Improving hospital patient flow has become a policy priority, to effectively balance the increasing demands of an unknown and variable volume of patients with limited available hospital resources. A systematic literature review was conducted in order to identify actions, actors involved and enablers in improving hospital patient flow. The paper aims to discuss this issue.
Searches were conducted in Scopus, Web of Science, MEDLINE and The Cochrane Library for quantitative and qualitative empirical primary studies with patients (adults) receiving inpatient acute hospital care. The study protocol was based on PRISMA-P guidance. A critical appraisal of included studies was performed by using the Quality Improvement Minimum Quality Criteria Set.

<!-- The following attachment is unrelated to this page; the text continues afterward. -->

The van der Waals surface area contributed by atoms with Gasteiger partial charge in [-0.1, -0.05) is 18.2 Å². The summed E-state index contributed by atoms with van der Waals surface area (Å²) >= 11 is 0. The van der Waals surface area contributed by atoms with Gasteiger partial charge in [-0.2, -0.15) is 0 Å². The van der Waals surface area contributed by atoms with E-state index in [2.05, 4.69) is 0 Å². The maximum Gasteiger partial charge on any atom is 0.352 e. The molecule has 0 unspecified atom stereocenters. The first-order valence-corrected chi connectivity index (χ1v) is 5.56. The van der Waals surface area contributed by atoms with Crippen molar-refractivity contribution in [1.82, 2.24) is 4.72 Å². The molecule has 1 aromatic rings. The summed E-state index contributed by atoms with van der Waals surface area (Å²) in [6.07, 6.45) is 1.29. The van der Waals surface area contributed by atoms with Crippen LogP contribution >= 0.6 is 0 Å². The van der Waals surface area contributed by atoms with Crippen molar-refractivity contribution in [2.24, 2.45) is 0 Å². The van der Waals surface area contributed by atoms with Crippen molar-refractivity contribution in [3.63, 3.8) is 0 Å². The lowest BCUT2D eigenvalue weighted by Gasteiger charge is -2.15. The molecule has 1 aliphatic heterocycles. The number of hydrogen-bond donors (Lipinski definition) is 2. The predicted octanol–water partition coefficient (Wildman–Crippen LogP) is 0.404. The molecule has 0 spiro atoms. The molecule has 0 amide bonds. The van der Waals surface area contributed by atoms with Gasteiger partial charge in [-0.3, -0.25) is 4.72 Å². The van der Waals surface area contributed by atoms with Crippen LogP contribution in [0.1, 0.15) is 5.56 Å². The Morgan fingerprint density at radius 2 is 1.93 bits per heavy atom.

In total, 38 key papers were identified. A wide range of actions are reported, but most studies focus on one or a few departments instead of a whole hospital. Process efficiency is most often used as a performance indicator, clinical outcomes are poorly analyzed, and patients’ expectations and experience are rarely considered. Top-management commitment and front-line staff involvement are considered key factors for the success of implementations. Patient involvement in the process improvement is rarely mentioned.
Achieving improvements in hospital patient flow requires the design and implementation of complex, multifaceted and coordinated interventions. This study may be of value to healthcare managers, helping them to act effectively in their context, and to researchers of future studies including the different variables and the patient’s perspective.
Gualandi, R., Masella, C. and Tartaglini, D. (2019), "Improving hospital patient flow: a systematic review", Business Process Management Journal, Vol. ahead-of-print No. ahead-of-print. https://doi.org/10.1108/BPMJ-10-2017-0265Download as .RIS
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